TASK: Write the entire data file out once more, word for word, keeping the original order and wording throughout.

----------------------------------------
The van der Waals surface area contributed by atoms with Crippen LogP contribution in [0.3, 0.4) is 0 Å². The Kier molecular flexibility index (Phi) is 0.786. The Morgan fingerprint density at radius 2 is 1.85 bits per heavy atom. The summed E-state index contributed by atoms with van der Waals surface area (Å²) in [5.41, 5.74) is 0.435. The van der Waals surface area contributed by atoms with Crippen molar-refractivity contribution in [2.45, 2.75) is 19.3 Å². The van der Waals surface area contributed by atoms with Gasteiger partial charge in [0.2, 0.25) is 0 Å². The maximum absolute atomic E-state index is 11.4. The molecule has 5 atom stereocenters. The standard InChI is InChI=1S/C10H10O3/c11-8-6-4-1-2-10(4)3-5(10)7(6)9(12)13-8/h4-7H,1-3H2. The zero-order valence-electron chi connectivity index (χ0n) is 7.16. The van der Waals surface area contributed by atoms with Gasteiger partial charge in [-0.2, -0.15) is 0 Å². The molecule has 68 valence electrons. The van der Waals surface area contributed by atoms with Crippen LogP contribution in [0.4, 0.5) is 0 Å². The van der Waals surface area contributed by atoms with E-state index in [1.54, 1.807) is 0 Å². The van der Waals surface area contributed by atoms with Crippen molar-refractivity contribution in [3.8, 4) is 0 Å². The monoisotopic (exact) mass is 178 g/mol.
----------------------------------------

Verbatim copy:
The van der Waals surface area contributed by atoms with Crippen LogP contribution in [0.3, 0.4) is 0 Å². The Kier molecular flexibility index (Phi) is 0.786. The Morgan fingerprint density at radius 2 is 1.85 bits per heavy atom. The summed E-state index contributed by atoms with van der Waals surface area (Å²) in [5.41, 5.74) is 0.435. The van der Waals surface area contributed by atoms with Crippen molar-refractivity contribution in [2.45, 2.75) is 19.3 Å². The van der Waals surface area contributed by atoms with Gasteiger partial charge in [0.2, 0.25) is 0 Å². The maximum absolute atomic E-state index is 11.4. The molecule has 5 atom stereocenters. The standard InChI is InChI=1S/C10H10O3/c11-8-6-4-1-2-10(4)3-5(10)7(6)9(12)13-8/h4-7H,1-3H2. The zero-order valence-electron chi connectivity index (χ0n) is 7.16. The van der Waals surface area contributed by atoms with Gasteiger partial charge in [-0.2, -0.15) is 0 Å². The molecule has 68 valence electrons. The van der Waals surface area contributed by atoms with Crippen LogP contribution in [0.4, 0.5) is 0 Å². The van der Waals surface area contributed by atoms with E-state index in [1.54, 1.807) is 0 Å². The van der Waals surface area contributed by atoms with Crippen molar-refractivity contribution in [3.8, 4) is 0 Å². The monoisotopic (exact) mass is 178 g/mol.